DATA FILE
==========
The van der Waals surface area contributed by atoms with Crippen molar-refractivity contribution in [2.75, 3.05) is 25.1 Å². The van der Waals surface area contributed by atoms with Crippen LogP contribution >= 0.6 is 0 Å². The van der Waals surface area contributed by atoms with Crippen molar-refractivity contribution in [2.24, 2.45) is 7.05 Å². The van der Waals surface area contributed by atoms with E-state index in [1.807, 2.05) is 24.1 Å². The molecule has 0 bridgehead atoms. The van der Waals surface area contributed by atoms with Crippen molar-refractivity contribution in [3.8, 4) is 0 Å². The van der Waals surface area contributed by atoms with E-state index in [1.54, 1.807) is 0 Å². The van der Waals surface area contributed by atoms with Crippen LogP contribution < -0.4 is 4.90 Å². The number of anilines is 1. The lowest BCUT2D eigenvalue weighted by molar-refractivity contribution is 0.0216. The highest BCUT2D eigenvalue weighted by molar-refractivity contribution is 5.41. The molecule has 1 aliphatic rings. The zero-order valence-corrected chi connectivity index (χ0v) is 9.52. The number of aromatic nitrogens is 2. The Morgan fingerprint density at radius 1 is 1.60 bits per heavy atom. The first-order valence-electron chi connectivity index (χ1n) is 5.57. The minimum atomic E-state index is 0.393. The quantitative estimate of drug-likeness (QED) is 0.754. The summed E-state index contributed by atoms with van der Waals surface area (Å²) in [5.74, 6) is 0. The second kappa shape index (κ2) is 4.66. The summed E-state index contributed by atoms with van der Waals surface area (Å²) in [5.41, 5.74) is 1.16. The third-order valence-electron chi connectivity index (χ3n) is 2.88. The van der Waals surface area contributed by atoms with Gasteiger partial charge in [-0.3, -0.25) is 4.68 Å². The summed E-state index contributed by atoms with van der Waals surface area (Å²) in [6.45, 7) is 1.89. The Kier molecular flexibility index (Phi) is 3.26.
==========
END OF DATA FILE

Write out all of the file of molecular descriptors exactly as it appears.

The van der Waals surface area contributed by atoms with Crippen molar-refractivity contribution in [2.75, 3.05) is 25.1 Å². The van der Waals surface area contributed by atoms with Crippen LogP contribution >= 0.6 is 0 Å². The van der Waals surface area contributed by atoms with Crippen molar-refractivity contribution in [2.24, 2.45) is 7.05 Å². The van der Waals surface area contributed by atoms with E-state index in [1.807, 2.05) is 24.1 Å². The molecule has 0 bridgehead atoms. The van der Waals surface area contributed by atoms with Crippen molar-refractivity contribution in [3.8, 4) is 0 Å². The van der Waals surface area contributed by atoms with E-state index in [1.54, 1.807) is 0 Å². The van der Waals surface area contributed by atoms with Crippen LogP contribution < -0.4 is 4.90 Å². The number of anilines is 1. The lowest BCUT2D eigenvalue weighted by molar-refractivity contribution is 0.0216. The highest BCUT2D eigenvalue weighted by molar-refractivity contribution is 5.41. The molecule has 1 aliphatic rings. The zero-order valence-corrected chi connectivity index (χ0v) is 9.52. The number of aromatic nitrogens is 2. The Morgan fingerprint density at radius 1 is 1.60 bits per heavy atom. The first-order valence-electron chi connectivity index (χ1n) is 5.57. The minimum atomic E-state index is 0.393. The quantitative estimate of drug-likeness (QED) is 0.754. The summed E-state index contributed by atoms with van der Waals surface area (Å²) in [5.74, 6) is 0. The second kappa shape index (κ2) is 4.66. The summed E-state index contributed by atoms with van der Waals surface area (Å²) in [5.41, 5.74) is 1.16. The third-order valence-electron chi connectivity index (χ3n) is 2.88. The van der Waals surface area contributed by atoms with Gasteiger partial charge in [-0.3, -0.25) is 4.68 Å². The summed E-state index contributed by atoms with van der Waals surface area (Å²) in [6.45, 7) is 1.89. The Kier molecular flexibility index (Phi) is 3.26.